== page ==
DeKalb County CEO Burrell Ellis tries to remedy water bill complaints as his term endsDeKalb County CEO Burrell Ellis has returned to work this week after his conviction on public corruption charges was overturned. Photo provided to Decaturish
With days remaining in his term, DeKalb County CEO Burrell Ellis moved to address a mess that has been brewing since he went to prison on public corruption charges.
In a move announced on Dec. 28, Ellis said some customers with disputed bills will receive new ones in an attempt to resolve any lingering disputes. Questions about inaccurate bills or bills delayed by months have led to heated confrontations between residents and county officials during town hall meetings. Due to the high number of disputes, the county temporarily halted disconnections to sort through the issues being reported.
In a letter to residents, Ellis wrote, “The bills of those customers whose statements were withheld, or accounts that have been otherwise identified as containing questionable information, will be released to these customers beginning Friday, Dec. 30. These bills will include an estimate based upon the average usage over the past 12 billing cycles (discarding the highest and lowest statements in this period).”
The letter says customers won’t be back-billed if their usage exceeds the estimated amount.
The letter also says, “Customers will also be given 12 months to pay any bill that was withheld from a normal statement mailing by DeKalb County from September-December 2016. (This does not include any outstanding balance that was billed prior to September, or any bill that was mailed as scheduled).”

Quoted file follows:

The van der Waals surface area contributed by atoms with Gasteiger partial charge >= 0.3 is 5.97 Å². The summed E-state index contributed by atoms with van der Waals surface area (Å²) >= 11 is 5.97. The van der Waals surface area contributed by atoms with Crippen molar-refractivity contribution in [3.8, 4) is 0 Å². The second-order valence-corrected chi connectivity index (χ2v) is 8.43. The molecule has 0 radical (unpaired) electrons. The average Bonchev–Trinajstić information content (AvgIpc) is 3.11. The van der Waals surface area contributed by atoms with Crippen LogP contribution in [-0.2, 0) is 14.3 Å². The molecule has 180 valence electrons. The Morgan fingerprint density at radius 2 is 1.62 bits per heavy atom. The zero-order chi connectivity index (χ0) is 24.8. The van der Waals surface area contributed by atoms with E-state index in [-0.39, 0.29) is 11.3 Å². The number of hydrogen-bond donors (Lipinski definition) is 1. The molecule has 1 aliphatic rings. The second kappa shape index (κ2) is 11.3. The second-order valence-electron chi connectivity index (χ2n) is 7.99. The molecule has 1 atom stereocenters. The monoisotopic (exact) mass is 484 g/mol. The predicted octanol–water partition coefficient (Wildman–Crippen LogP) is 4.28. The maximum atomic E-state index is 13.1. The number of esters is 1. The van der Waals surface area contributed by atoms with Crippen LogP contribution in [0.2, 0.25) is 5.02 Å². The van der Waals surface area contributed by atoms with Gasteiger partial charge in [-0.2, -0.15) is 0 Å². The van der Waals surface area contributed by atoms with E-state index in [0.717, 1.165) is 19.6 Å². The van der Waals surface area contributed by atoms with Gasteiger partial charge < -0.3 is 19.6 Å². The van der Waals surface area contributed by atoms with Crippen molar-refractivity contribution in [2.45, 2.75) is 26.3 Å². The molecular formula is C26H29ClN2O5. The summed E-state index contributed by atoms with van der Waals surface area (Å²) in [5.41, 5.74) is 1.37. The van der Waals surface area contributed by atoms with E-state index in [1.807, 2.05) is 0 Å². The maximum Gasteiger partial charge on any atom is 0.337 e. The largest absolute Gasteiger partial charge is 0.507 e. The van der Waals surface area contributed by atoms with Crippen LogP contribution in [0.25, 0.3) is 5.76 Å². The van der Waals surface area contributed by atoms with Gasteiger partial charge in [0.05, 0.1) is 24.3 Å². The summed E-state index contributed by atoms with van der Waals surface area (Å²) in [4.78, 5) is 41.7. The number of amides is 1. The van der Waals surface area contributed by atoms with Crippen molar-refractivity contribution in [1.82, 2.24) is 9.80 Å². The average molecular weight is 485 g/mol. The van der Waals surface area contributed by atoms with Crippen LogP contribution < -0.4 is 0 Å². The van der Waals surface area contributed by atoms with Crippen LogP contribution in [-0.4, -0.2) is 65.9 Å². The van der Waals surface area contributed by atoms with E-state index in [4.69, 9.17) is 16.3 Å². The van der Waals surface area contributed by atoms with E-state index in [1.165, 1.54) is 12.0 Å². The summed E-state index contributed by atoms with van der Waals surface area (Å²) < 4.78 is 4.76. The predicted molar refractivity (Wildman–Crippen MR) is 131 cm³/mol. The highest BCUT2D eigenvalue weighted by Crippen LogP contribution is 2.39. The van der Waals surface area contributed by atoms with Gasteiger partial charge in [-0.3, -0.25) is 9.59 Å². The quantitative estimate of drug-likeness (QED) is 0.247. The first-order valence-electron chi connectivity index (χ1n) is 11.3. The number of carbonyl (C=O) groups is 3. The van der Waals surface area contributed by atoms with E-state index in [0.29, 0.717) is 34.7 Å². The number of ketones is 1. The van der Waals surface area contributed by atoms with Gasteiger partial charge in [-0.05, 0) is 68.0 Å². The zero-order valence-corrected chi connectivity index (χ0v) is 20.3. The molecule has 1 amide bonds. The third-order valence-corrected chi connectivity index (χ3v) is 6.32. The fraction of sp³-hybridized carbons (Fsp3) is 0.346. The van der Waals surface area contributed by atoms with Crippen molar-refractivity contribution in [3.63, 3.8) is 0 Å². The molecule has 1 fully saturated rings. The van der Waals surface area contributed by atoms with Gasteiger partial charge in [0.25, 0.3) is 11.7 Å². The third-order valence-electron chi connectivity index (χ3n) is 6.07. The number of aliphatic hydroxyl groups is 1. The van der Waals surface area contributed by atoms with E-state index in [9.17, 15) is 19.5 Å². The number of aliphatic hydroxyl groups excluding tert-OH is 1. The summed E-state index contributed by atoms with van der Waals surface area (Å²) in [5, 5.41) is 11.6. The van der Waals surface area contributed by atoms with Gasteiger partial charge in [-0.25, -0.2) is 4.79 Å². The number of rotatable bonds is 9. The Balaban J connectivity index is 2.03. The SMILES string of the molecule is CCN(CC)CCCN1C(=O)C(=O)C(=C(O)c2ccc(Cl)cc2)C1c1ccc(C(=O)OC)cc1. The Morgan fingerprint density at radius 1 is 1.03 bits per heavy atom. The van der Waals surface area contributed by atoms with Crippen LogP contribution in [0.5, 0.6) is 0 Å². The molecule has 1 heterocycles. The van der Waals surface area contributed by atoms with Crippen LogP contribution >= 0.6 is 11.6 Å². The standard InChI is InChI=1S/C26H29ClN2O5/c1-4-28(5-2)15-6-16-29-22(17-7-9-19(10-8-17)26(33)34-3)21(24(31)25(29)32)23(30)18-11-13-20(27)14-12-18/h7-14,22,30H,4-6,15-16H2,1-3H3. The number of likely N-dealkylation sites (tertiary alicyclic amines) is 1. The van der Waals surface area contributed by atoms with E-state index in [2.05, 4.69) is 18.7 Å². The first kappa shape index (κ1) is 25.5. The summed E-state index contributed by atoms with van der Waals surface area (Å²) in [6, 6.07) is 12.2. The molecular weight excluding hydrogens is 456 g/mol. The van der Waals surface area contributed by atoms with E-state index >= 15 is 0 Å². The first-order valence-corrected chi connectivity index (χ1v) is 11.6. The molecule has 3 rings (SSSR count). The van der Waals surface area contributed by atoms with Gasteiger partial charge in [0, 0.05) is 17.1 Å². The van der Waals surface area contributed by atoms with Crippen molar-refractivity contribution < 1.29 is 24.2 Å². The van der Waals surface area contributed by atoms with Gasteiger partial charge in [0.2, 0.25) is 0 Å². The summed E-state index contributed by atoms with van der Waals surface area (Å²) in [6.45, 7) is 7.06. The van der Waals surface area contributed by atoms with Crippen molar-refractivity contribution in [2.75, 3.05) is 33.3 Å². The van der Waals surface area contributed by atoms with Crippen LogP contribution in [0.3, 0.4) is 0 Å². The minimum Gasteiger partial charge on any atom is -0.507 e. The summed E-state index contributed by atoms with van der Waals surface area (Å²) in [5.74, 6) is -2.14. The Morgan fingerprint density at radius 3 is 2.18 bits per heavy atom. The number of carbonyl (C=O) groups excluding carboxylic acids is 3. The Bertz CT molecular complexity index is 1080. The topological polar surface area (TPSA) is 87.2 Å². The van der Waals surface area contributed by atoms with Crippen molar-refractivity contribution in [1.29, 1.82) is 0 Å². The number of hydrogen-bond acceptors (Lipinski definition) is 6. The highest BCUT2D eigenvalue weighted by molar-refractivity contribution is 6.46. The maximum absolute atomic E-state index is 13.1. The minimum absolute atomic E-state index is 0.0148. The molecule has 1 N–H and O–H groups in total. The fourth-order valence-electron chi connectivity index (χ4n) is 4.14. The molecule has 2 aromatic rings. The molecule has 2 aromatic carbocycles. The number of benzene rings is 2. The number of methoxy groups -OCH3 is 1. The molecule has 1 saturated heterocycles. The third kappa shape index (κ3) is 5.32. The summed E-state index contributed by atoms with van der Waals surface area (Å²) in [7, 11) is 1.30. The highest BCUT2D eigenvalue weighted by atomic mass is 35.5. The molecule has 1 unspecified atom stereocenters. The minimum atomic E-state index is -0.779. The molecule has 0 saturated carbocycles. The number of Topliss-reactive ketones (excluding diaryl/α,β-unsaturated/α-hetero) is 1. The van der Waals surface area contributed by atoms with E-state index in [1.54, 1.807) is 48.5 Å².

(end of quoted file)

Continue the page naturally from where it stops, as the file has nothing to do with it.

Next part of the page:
The letter doesn’t say how many residents will receive new bills, but implies it could be several hundred. The letter says there are 5,700 customers enrolled in a dispute resolution program. Ellis’ letters says 1,300 of these customers will receive the revised statements.
Ellis’ conviction was recently overturned by the state Supreme Court, restoring Ellis as the county’s CEO for a mere three weeks before his term ends on Dec. 31. He will be succeeded by Michael Thurmond. Since Ellis returned to power, he’s been on a victory tour of sorts. He’s held a press conference and issued numerous press releases as his days as the county’s CEO draw to a close.
In his letter, Ellis said some of the billing issues were caused by “inaccurate data in our billing software” that overwhelmed county employees.
“The inaccurate data stems from our transition from outdated meters to newer technology,” Ellis wrote. “In many instances, the data which was supposed to identify newer technology meters was lost, causing the billing software to ‘misread’ information from the traditional meter. Before August 2016, our staff had been making thousands of manual adjustments in every billing cycle to restore statement accuracy.
“By August 2016, the number of accounts with data issues exceeded the ability of staff to correct them in time for billing. As a result, DeKalb County began withholding all statements that may have had data issues. The root causes of those data issues have now been identified, and those previously withheld bills will now be mailed out.”
Here is Ellis’ full letter: